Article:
I make no secret of the fact that I love to eat (seriously, is there anything better?!) and one of the things I enjoy the most about being in a big, cosmopolitan city like Berlin is the fact you can find cuisines from around the world. The one thing this place lacks, though, is decent Indian food, so imagine my delight when I read that the best place for it is a mere ten-minute walk from my place? So yesterday I took myself there for dinner and it was the best Indian food I've had since I was in India – SO good. This was a veggie thali, complete with my favourite dish of chana masala. I foresee many more trips there in my future… 😉 If you're ever in town, get yourselves to Chutnify. #berlin #prenzlauerberg #germany #india #indianfood #thali #yummy #foodporn #food #travel #wanderlust #instapassport #happy #ontheroad #instagood #instago #like4like #love #look #follow #digitalnomad #liveauthentic #life
Plan your next trip
While I do love a lot of spontaneity while I travel, I also like planning some of the things I want to do, see and experience while I’m on the road. I can spend hours and hours browsing through travel blogs and websites, looking at photos on Pinterest and getting inspired.
If you have no idea where you’re planning on going next, the first step is to figure that out, which is exciting within itself. In my post on how to make your travel experiences more meaningful, I recommend going to the one place you’ve always wanted to visit, so use that as a starting point.
If you’re totally clueless on where you want to go, though, hopefully these links will inspire you: Condé Naste Traveller recommends these 10 destinations for 2016, Lonely Planet has this list for 2016, while The New York Times recommends 52 places to go in 2016 (I always love the NYT’s list).
Read a book that’s based in a different country
A well-written book always transports me to a different place and is a cheaper alternative to hitting the road. Whether it’s a travel memoir or a piece of fiction that’s based in a different country, I find that reading helps to fill the void that I feel when I’m not travelling.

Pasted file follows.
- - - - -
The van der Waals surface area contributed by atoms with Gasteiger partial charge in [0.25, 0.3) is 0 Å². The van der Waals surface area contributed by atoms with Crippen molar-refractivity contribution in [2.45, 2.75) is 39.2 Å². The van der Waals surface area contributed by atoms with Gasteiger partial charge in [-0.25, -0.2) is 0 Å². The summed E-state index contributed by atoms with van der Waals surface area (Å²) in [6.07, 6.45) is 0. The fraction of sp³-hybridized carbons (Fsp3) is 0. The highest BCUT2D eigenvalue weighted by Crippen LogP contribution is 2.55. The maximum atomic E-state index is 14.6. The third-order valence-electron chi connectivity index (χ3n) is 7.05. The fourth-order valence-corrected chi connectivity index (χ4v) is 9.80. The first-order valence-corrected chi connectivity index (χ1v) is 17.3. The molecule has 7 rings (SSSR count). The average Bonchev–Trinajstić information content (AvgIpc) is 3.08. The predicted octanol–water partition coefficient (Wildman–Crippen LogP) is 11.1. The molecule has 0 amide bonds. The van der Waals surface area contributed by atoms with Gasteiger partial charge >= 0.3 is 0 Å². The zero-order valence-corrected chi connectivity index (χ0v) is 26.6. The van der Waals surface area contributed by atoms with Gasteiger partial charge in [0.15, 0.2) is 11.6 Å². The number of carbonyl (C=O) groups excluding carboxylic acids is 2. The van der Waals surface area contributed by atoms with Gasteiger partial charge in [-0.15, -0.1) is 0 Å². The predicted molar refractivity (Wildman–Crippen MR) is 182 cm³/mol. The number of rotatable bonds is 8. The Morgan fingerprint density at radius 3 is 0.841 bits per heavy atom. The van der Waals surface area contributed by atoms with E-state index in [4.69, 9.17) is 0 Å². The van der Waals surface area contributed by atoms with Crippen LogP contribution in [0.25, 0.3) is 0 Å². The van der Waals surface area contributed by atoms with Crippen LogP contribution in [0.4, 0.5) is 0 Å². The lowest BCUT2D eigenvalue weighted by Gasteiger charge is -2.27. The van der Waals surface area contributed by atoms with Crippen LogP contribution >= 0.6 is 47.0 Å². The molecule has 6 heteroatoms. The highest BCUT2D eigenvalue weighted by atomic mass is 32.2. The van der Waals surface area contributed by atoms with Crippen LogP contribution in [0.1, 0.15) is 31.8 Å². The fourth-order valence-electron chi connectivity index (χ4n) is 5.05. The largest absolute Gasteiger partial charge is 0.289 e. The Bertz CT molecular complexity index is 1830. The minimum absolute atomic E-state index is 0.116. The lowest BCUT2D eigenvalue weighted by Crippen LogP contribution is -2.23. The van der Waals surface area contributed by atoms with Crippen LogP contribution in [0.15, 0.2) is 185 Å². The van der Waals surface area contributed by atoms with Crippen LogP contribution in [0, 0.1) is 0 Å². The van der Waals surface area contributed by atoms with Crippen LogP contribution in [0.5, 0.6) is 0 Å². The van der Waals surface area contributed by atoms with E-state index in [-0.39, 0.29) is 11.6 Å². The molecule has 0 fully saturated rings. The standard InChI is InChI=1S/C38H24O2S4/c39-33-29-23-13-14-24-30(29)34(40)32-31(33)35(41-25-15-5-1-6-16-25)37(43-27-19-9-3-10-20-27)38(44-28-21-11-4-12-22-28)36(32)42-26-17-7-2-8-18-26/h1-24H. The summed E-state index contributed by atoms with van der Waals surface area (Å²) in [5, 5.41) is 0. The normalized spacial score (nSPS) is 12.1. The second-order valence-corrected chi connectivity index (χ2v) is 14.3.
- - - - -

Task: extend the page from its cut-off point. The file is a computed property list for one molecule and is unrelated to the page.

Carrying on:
Your Guide To Reading The World is a great place to start, as it lists one book from every single country on the planet. Travel blog Girl Versus Globe lists 20 inspiring female travel memoirs while Caroline in the City talks about some of her favourite travel memoirs. Finally, Condé Naste Traveller offers a comprehensive list of what it calls the 86 greatest travel books.
Take a day trip to a different town or city
Hands up if you haven’t seen most of what’s on offer in your own home country. Yup, thought so. I for one readily admit there are massive chunks of the UK that I haven’t visited. I’ve barely seen Scotland, I’ve seen bits of Wales, and I’ve never been to Northern Ireland – oh, and yes, I’ve also not seen everything England has to offer either. I’ve also not even explored all of Cyprus, which is a pretty small island.
Point being, you don’t have to get on a plane to travel. Plan a day trip to a town, city or place of interest that’s close to where you live. You may be pleasantly surprised by what is on offer on your doorstep, and you’ll get to enjoy all the excitement of discovering a new place without having to leave the country.
This article from BuzzFeed on 25 stunning British places that you can reach from London will give you an idea of what I’m talking about.
If you live in a big city, explore a new neighbourhood
If even getting out of town is a no go right now and you happen to live in a big city, why not just hop on public transport and head out to a neighbourhood you’ve never explored before? One of the things I loved about Berlin was how every neighbourhood had an entirely different vibe to it. It felt like I was exploring different cities at times, and there were always new things to discover and see.
So, head across town and see what you can uncover.
Attend a cultural event in your city
Again, this is probably one reserved for the lucky peeps among you who live in vast, cosmopolitan cities. Big cities like London, Berlin, New York etc have great cultural events on at any given time of the year. For example, why not find a travel photography exhibition? Or a food festival where you can find cuisines from around the world? Keep an eye out on the ‘what’s on’ sections of your local newspapers/magazines to see what comes up.